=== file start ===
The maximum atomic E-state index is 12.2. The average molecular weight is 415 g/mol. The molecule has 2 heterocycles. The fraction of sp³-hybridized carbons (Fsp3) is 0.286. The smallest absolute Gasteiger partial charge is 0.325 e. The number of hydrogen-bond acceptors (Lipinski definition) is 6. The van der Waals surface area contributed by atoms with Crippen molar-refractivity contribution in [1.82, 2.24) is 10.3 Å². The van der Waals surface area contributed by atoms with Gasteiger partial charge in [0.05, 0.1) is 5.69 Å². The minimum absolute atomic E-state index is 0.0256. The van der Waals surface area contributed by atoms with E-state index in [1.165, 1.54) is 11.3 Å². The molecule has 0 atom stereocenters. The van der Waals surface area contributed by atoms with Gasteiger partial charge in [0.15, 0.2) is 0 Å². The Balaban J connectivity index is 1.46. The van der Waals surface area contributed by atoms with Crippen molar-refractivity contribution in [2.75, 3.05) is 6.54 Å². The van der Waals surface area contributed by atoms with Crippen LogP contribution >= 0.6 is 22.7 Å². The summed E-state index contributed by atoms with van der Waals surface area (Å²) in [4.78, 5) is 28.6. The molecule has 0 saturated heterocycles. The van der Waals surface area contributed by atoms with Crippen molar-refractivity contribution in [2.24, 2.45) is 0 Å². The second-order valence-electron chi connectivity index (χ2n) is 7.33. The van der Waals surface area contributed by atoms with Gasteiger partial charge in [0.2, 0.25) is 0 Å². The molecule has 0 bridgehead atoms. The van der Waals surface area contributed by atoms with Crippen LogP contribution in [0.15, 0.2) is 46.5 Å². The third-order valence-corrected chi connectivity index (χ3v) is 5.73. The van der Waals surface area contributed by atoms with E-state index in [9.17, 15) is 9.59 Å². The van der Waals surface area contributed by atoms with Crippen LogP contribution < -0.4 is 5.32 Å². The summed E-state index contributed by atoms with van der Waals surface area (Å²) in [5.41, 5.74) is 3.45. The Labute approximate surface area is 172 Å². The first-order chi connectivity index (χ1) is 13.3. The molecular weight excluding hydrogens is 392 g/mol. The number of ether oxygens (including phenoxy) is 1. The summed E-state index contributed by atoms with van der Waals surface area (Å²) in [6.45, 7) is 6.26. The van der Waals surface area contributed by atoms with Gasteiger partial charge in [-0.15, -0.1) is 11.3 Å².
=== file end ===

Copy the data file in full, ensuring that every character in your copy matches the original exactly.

The maximum atomic E-state index is 12.2. The average molecular weight is 415 g/mol. The molecule has 2 heterocycles. The fraction of sp³-hybridized carbons (Fsp3) is 0.286. The smallest absolute Gasteiger partial charge is 0.325 e. The number of hydrogen-bond acceptors (Lipinski definition) is 6. The van der Waals surface area contributed by atoms with Crippen molar-refractivity contribution in [1.82, 2.24) is 10.3 Å². The van der Waals surface area contributed by atoms with Gasteiger partial charge in [0.05, 0.1) is 5.69 Å². The minimum absolute atomic E-state index is 0.0256. The van der Waals surface area contributed by atoms with E-state index in [1.165, 1.54) is 11.3 Å². The molecule has 0 atom stereocenters. The van der Waals surface area contributed by atoms with Gasteiger partial charge in [0.15, 0.2) is 0 Å². The Balaban J connectivity index is 1.46. The van der Waals surface area contributed by atoms with Crippen molar-refractivity contribution in [2.75, 3.05) is 6.54 Å². The van der Waals surface area contributed by atoms with Crippen LogP contribution >= 0.6 is 22.7 Å². The summed E-state index contributed by atoms with van der Waals surface area (Å²) in [4.78, 5) is 28.6. The molecule has 0 saturated heterocycles. The van der Waals surface area contributed by atoms with Crippen molar-refractivity contribution in [2.24, 2.45) is 0 Å². The second-order valence-electron chi connectivity index (χ2n) is 7.33. The van der Waals surface area contributed by atoms with Gasteiger partial charge in [0.2, 0.25) is 0 Å². The molecule has 0 bridgehead atoms. The van der Waals surface area contributed by atoms with Crippen LogP contribution in [0.15, 0.2) is 46.5 Å². The third-order valence-corrected chi connectivity index (χ3v) is 5.73. The van der Waals surface area contributed by atoms with E-state index in [9.17, 15) is 9.59 Å². The van der Waals surface area contributed by atoms with Crippen LogP contribution < -0.4 is 5.32 Å². The summed E-state index contributed by atoms with van der Waals surface area (Å²) in [5.41, 5.74) is 3.45. The Labute approximate surface area is 172 Å². The first-order chi connectivity index (χ1) is 13.3. The molecular weight excluding hydrogens is 392 g/mol. The number of ether oxygens (including phenoxy) is 1. The summed E-state index contributed by atoms with van der Waals surface area (Å²) in [6.45, 7) is 6.26. The van der Waals surface area contributed by atoms with Gasteiger partial charge in [-0.15, -0.1) is 11.3 Å².